Every so often I ask my sales people for suggestions on what topics to discuss in these blogs. I value the time that our customers give to reading them and hope to use that time wisely. I am about to stop soliciting suggestions from the sales people and mostly because they want me to tell our customers that we love them. Now then, someone, somewhere, here at the nursery, may love our customers, but I have way too much pride to say the words myself. We like having customers. We aim to treat them well, or well enough so that they come back for more. We prefer to be on good terms so that at trade shows or professional meetings we do not have to duck and hide when we see them, but from here on out I will seek my own council on topics for the Blog.
Another suggestion has been that these blogs should have more educational material along with technical details about what to plant, where and how. I appreciate the optimism by anyone who would expect a straight answer from me on that topic because my universal response, when asked that question, is for the customer to purchase whatever I have too much of that day. I cannot imagine anyone expecting a different answer than that one. That said, we do attempt to grow and offer the latest (and we assume the best) plants. I am reminded of the New Plant Introductions part of the International Plant Propagators Society annual meetings where the person in charge for years would nearly cry during the presentations thinking about the shrub production propagating space being devoted to Golden Vicary Privet instead of some nice mild attractive and definitely not shocking yellow plant.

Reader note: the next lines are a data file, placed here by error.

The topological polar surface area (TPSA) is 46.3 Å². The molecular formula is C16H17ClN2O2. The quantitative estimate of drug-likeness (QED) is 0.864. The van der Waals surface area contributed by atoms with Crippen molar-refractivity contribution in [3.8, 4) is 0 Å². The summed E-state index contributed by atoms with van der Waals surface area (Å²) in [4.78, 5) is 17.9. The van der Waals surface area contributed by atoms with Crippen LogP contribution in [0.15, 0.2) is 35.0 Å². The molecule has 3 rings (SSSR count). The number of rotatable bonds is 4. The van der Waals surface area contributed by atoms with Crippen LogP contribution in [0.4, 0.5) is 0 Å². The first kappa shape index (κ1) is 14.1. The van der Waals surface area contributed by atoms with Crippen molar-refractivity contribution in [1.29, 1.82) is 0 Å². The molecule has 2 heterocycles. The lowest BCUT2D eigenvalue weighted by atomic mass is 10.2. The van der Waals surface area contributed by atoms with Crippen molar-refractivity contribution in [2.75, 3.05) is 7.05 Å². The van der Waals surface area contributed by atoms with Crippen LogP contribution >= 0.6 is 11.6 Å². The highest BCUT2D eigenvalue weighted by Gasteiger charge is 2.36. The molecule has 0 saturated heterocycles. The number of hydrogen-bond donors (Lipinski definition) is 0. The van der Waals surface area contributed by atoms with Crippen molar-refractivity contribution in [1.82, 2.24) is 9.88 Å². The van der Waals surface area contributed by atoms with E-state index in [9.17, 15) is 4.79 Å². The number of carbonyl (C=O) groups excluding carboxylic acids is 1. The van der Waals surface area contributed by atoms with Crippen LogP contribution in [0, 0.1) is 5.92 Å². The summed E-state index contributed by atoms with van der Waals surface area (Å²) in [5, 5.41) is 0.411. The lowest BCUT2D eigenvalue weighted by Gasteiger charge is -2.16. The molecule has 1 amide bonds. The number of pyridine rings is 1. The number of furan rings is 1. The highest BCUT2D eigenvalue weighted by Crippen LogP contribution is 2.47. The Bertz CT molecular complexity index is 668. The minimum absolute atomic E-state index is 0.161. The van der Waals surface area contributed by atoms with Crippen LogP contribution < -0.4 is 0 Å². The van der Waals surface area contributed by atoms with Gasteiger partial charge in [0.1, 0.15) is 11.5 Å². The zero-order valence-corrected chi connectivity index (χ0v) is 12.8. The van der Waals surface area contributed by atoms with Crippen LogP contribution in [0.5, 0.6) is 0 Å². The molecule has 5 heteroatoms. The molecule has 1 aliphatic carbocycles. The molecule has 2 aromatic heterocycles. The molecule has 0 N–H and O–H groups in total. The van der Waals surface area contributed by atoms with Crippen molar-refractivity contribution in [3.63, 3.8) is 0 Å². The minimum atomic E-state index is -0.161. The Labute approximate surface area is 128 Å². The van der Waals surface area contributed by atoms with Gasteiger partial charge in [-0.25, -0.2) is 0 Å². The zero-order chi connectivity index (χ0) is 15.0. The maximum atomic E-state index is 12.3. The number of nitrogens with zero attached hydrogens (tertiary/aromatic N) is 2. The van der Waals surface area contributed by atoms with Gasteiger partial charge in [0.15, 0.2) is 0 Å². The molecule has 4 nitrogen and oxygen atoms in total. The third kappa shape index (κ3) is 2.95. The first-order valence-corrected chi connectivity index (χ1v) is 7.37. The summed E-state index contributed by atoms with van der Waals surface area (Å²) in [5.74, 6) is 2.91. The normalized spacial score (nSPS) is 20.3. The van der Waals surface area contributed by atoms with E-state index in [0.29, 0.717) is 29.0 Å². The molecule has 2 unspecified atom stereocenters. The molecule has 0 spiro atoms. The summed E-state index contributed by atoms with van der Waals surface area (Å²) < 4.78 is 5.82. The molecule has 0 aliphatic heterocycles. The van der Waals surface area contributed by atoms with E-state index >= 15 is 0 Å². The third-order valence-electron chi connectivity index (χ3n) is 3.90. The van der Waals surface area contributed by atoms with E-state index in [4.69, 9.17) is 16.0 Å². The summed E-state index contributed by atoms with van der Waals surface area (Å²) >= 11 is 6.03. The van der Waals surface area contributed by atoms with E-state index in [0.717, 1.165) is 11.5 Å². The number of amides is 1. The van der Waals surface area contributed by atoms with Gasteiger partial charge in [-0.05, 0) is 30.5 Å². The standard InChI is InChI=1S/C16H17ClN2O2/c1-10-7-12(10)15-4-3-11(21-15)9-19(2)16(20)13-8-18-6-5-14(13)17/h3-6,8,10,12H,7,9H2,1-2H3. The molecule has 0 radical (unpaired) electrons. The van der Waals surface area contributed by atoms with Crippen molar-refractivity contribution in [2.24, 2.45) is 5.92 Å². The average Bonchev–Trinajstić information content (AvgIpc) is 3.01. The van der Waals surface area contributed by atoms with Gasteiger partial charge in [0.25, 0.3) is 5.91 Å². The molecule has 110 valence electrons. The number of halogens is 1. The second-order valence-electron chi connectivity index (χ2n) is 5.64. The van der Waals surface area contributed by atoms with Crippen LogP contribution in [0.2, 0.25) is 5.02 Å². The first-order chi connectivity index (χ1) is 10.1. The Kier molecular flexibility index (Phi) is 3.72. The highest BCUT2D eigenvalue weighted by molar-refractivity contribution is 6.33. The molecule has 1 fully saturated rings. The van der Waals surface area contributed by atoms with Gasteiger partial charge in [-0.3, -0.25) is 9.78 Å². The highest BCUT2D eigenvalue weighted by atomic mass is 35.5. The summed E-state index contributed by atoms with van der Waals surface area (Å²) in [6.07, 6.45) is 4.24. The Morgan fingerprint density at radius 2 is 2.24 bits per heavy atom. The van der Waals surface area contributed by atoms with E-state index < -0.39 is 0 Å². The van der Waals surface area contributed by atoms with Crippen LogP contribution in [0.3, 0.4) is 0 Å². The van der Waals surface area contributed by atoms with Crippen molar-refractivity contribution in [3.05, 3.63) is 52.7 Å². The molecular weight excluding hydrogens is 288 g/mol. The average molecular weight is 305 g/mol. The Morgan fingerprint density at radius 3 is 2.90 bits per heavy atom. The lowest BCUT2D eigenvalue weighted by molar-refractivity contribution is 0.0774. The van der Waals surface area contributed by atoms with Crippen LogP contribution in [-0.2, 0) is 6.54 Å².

I also wonder why anyone who has the name “landscaper” somewhere on their business would be asking me, a person who has never planted a plant nor has never had any idea about aesthetics, about landscaping, about making the world a prettier place. All that I know is that some plants do well in the sun and some in the shade and some like wet feet. There are winter nursery association meetings to attend to learn about plants and landscaping and design and beauty and all. I recommend doing your own research, maybe visit a few Botanical Gardens here or there.
All of that said here is what I know about Rudbeckias. They are called Black-Eyed Susan, are a gaudy yellow-orange color, and bloom for months from mid-summer to mid-fall. Everyone buys ‘Goldsturm’ and I have no idea why except that it grows from seed and is thus cheap to produce. Years ago I heard somewhere that the variety ‘Summerblaze’ was superior with less septoria leaf spot and so I put lots of it in the field for winter division (it does not come true from seed) and then after ‘Viette’s Little Suzy’ (also a division plant) went off patent I did the same and put them in our catalog and everyone kept on buying ‘Goldsturm’ in spite of my pleas.
Being naturally stubborn and optimistic—anyone in the nursery business whose goal was getting rich is ipso facto both stubborn and optimistic—I am now going big guns on two of Brent Horvath’s rudbeckia creations: ‘Glitters Like Gold’ PPAF and ‘American Gold Rush’ PP28,498. We have some for sale in containers and a year from now—June 1, 2021—we will have nearly unlimited quantities of liner plugs of these two fine plants except they will not be vernalized, just normal ready to bloom plants without lots of side shoots coming up. That is the way our production cycle works. Give the sales staff a head’s up on these if you are interested.
Someday, after calming down some, I will go into detail about attempting to raise the level of consciousness of the landscaping trade by offering improved Perovskias such as ‘Longin’ instead of the species. In the meantime I will be standing on my head in the corner going ‘Om’. OM is the seed mantra of the Third eye Chakra-The Ajna and so it must be good. Will let you know next week.